By Jonathan Isaby
Remember how, last March, a variety of departing Labour ministers were caught boasting about how they could use their contacts to help change policy and provide access to ministers in return for money?
Geoff Hoon , the ex-Defence Secretary, spoke about hoping to translate his "knowledge and contacts" into "something that, bluntly, makes money".
The Sunday Times reported how he had told an undercover reporter that "he had already been offered a chairmanship of a foreign defence firm for an 'embarrassing' amount of money" and "he offered to find out information on the defence policy from civil servants and said he would introduce fee-paying clients to ministers".
In December, the Standards and Privileges Committee recommended that Hoon be stripped of his former MP's parliamentary pass for five years – a move that was endorsed by the Commons without a vote the following week.
Ex-Cabinet Stephen Byers – who infamously compared himself to being "like a cab for hire" – lost his pass for two years.
Byers has also complied with the Committee's request for him to write a formal apology for having brought Parliament into disrepute. But this week's Tribune magazine reports that Hoon is defiantly refusing to do so:
"Geoff Hoon, the former Defence Secretary caught in a Sunday Times/Dispatches lobbying sting, is refusing to accept the findings of Parliament’s most senior watchdog that he brought Parliament into disrepute. He told Tribune that rather than apologise for his conduct, he has written to House of Comons Speaker, John Bercow, contesting the way that Parliamentary Standards Commissioner John Lyon reached his conclusion."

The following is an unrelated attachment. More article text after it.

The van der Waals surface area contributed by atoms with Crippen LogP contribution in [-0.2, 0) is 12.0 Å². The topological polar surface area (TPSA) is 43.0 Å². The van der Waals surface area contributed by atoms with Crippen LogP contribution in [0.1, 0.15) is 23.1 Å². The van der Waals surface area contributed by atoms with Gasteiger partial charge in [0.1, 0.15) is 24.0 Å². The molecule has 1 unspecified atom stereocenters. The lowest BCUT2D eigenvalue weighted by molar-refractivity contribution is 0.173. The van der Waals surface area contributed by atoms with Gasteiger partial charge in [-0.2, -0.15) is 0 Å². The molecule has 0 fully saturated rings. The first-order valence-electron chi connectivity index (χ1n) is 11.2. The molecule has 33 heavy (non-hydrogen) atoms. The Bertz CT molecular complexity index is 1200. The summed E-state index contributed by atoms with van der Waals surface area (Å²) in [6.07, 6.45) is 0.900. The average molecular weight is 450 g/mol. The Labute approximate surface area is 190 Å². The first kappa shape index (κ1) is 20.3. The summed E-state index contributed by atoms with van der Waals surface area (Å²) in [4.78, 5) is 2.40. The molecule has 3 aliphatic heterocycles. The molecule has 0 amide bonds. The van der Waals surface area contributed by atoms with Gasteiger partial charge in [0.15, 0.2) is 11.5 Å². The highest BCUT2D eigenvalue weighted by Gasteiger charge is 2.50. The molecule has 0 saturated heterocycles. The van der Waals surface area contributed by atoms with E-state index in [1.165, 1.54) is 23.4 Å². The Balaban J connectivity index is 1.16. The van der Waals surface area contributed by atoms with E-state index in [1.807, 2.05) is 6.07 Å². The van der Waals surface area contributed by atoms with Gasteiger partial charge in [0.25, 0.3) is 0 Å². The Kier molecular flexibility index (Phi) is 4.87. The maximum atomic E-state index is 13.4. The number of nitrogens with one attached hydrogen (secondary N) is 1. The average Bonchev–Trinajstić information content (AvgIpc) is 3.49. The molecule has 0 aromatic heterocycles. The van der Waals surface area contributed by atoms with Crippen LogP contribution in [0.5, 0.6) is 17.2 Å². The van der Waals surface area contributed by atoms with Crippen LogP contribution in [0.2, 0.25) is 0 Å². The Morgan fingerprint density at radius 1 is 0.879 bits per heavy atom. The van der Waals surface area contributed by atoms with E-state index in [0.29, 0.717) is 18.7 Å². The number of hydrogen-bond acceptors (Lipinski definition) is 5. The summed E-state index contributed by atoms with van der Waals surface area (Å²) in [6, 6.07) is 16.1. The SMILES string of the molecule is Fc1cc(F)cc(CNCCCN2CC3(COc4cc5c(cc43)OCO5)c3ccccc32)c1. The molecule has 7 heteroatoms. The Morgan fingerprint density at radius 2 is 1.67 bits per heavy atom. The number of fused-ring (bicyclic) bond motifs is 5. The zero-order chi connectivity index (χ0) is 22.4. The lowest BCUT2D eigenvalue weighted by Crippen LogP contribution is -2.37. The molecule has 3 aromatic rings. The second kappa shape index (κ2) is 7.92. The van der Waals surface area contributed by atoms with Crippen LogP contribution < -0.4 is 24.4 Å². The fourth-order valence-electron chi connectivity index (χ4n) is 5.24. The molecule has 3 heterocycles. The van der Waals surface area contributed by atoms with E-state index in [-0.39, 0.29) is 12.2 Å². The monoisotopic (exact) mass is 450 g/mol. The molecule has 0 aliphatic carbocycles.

"But Mr Hoon refused to accept he had brought Parliament into disrepute. He argued that he believed he was having a private conversation with a potential employer and was trying to impress them. Writing to the committee, he said: “The worst that could be said is that I suggested that I knew officials who were working on the defence review. I only knew that because the officials themselves had told me so.”
"In his letter to Mr Bercow, he said: “The committee never really looked at my representations, they just took the ruling of the commissioner. Their decision gives Rupert Murdoch a green light to pursue this type of journalism.”